Women-owned businesses generate more revenue than their male counterparts, but still face a funding gap when it comes to getting loans and other forms of financing. There are several resources for women entrepreneurs looking to secure financing.
SBA district offices offer programs that help women entrepreneurs prepare their businesses and access credit. They can also connect borrowers with Women’s Business Centers, which provide counseling, training and federal contracts.
Women are making a huge impact on the business world, but many find it hard to secure funding for their companies. This is largely due to misperceptions about female entrepreneurs and their ability to manage business credit.
Some banks offer financing options tailored for small businesses, including specialized loan programs for women. These loans are often backed by collateral and can help you build your company’s credit rating. Others are designed for specific purposes, such as equipment financing or commercial real estate financing.
Other sources of financing for women include grants and crowdfunding. Grants are a great option because they don’t require repayment and can be obtained through a variety of sources, including federal agencies and private organizations. Crowdfunding involves a time-limited fundraising campaign that is publicized on online funding platforms. These platforms typically charge a fee to process the transaction, but some may waive this fee for women-owned businesses. Lastly, you can also consider equity financing. This is when investors invest in your company in exchange for a stake in the company.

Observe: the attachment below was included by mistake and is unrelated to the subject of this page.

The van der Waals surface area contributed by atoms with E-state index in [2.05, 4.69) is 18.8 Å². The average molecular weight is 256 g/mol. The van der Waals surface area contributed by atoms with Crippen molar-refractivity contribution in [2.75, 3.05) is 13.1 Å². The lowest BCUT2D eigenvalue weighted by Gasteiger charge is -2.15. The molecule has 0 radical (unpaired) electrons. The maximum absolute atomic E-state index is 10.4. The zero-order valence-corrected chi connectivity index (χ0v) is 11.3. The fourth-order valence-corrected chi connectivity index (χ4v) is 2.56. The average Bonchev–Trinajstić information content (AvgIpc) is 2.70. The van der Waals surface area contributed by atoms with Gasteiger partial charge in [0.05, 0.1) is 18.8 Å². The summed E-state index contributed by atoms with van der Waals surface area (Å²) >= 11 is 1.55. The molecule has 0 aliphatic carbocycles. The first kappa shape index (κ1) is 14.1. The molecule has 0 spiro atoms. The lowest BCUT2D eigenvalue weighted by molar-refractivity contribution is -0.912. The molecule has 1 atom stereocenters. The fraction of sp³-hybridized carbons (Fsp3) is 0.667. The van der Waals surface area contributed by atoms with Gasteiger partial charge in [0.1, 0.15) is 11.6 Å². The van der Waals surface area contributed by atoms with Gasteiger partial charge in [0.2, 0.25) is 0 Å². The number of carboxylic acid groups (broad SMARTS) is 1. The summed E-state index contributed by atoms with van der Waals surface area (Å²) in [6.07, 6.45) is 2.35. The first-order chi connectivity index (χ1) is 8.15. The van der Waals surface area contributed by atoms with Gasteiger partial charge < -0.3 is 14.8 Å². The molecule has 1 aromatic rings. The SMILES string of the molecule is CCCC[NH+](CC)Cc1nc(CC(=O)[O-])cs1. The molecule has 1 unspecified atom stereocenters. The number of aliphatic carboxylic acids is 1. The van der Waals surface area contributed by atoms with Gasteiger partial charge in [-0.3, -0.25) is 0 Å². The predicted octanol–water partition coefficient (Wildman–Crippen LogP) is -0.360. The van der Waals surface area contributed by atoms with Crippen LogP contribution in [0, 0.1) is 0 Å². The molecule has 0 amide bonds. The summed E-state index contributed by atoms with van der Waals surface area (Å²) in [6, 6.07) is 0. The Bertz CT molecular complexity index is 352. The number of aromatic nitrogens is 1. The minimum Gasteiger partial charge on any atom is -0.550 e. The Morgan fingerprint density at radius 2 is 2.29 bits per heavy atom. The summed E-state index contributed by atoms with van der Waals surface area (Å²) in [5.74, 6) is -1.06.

The SBA offers a range of financing options for women entrepreneurs. Mission-based nonprofit organizations and community development companies work with the SBA to provide microloans for entrepreneurs in underserved communities. These loans can cover everything from equipment to paying off existing debt. However, the underwriting and funding process can take longer than traditional business loans.
The Small Business Administration also provides several standard business loan programs for women, including 7(a) and Express loans. These loans can be used for a variety of purposes and have repayment terms ranging from 10 to 25 years. The SBA also offers CDC/504 loans that can be used for real estate purchases or other large business expenses. These loans typically require collateral and a personal guarantee from the borrower.
Women-owned businesses are growing quickly and creating jobs across the country, but they still face a gap when it comes to funding. At Lendio, we’re dedicated to closing this gap and making it easier for female entrepreneurs to access business funding. Our online application connects you to a marketplace of lenders that offer fast and easy financing.
Whether you’re in the early stages of business or ready to buy new equipment, the right lenders and programs can increase your chances of getting a loan. The borrowing limits can be generous and the repayment terms a little more lenient than conventional loans. Online lenders can offer a quick decision and often have fewer or no fees.
Some lenders focus on specific demographic groups, such as women or minorities, while others use flexible qualifications to help more people qualify for financing. For example, some online lenders don’t require a personal guarantee and may allow you to borrow money from your own bank account.
Some nonprofit organizations also offer funding for women entrepreneurs, such as the Tory Burch Foundation. The foundation connects borrowers to community development financial institutions (CDFIs), which specialize in providing loans to low-income and underrepresented communities. These lenders can provide a startup loan, working capital or even real estate financing. They can also help borrowers find other forms of financing, like grants or crowdfunding.Business Loans for Women